I have been to 'socialist' countries where businesses--generally retail outlets--practically growl at customers and treat them shabbily. And they get away with it because customers have no alternative. But capitalism gave us competition and surly shopkeepers mended their ways as they discovered that they could not eat very well otherwise.

Canny entrepreneurs took the next step. How about treating employees very well so they would then take care of customers very well, and those satisfied customers would keep coming back and referring others? This is a concept that has been widely acknowledged and applauded, and there are many books such as The Customer Comes Second by Hal Rosenbluth that espouse the view.

Still, remarkably few companies actually follow this course, or even attempt it. So low morale and employee disengagement are the regrettable norm. Forbes reported in a recent study that more than two thirds of all employees are dissatisfied at work. 

Where Employee Success Equals Company Success 

I know a company that is doing this and prospering. Easy Living in Clearwater, Florida, which is in a low tech, unglamorous industry--home care for those with dementia or disease, and unable to care for themselves--scores in the high 9's (on a ten point scale) of virtually every component of independent research company Home Pulse's survey of factors like work ethic and compassion of caregiver. And the company is growing at better than 20 percent in revenues and earnings.

Typically caregivers are on the low end of the socio-economic scale and generally treated badly by the companies that employ them. Customers are generally at the other end of the scale and pampered--at least verbally. But Easy Living takes an approach that is different. The company vision is to "set team members up for success." Alex Chamberlain, the CEO, considers one of his primary duties to be thinking of new ways to make employees--I mean, team members--feel more valued and empowered in various ways.

And the ways he finds to do this are good for both client and caregiver. And these ways are decidedly not the norm in this industry. Here's how.

How to Really Treat Your Employees (and Customers) Well 

All Easy Living caregivers are W-2 employees with benefits in an industry that frequently tries to cut costs by labeling them 'independent contractors' and giving them 1099 income with no benefits.

Trust is important and the company delves deep into both client and caregiver backgrounds to make the match as good as possible. A devoutly religious client will not be paired with an atheist care giver or vice versa.

Caregivers are explicitly encouraged to take initiative to make patients' lives better. And this, of course, makes them feel more valued. In fact, "Mistakes are Proof that you are Trying" is emblazoned in the training room. When caregivers start using such initiative, some delight customers and some don't work out. Easy Living stands behind the caregiver in the latter instance and will work behind the scenes to make things right.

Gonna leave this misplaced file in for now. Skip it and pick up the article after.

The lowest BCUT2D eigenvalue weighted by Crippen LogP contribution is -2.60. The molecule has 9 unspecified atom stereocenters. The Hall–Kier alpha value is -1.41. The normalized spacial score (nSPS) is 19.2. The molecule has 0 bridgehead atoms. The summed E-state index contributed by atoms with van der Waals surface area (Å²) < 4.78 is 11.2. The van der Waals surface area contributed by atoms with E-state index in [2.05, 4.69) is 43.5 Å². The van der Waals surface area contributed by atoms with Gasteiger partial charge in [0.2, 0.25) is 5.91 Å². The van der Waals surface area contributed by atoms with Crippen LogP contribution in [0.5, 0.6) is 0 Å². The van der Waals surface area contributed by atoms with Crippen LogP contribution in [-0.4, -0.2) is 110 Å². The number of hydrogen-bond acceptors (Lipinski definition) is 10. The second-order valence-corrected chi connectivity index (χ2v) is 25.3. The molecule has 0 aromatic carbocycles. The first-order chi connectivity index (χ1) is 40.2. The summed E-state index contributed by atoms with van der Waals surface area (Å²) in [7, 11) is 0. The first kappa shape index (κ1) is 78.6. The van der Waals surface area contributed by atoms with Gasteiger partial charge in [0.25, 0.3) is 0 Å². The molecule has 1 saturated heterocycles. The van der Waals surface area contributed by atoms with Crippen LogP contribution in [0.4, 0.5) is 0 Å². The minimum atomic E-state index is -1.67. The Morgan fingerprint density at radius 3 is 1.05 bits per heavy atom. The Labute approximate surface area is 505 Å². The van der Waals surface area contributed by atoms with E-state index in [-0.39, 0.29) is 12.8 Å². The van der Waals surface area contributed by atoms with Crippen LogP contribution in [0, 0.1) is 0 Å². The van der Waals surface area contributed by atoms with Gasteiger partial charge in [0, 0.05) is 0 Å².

For instance, a caregiver noticed that her patient always had the Animal Planet channel on the TV, surmised that she liked animals and took her to a Pet Smart store where she happily petted dogs and fed cats and had a ball. Her daughter called up later to say Thank You and what an awesome time her mother had. In another instance a caregiver took her charge to the beach. Unfortunately, her car was not air-conditioned and the parking was some distance from the sand and the patient did not like it at all. Nor did the nearby children who were vociferous in their complaints. Easy Living apologized, promptly canceled the charges for the day, and trained the caregiver with a check list of items to consider before doing something similar, including: distance from parking lot to destination, wheelchair accessibility, restroom availability and so on. The caregiver continued with the same patient and the relationship was more than satisfactory.

Easy Living will not send a caregiver into a situation that senior staff has not thoroughly checked out. A man called and asked for an aide to 'keep an eye' on his mother who had broken her arm in a fall. A senior care consultant investigated and discovered that the mother lived on the ground floor of a two story house and slept on the sofa. She was too scared of falling to go to her bedroom on the upper floor and there were piles of unwashed laundry in the closet because she would not go down to the basement where the washer/dryer was. The son had no knowledge of this.

"Parents hide things," says CEO Chamberlain, matter-of-factly. "They will not tell children that they need help bathing or going to the toilet." He considers it his job to find out stuff like this so that the caregiver is not sent into a situation she cannot handle.

Easy Living helps caregivers find out in great detail about every client. For someone with Alzheimer's they know who the person once was and communicate that to the caregiver so she has a better sense of his history. A one time senior executive persistently lived in his corporate world and asked when his next meeting was. "Right after lunch, sir," she responded, and led him to his food.

How would your company do if you followed the same approach?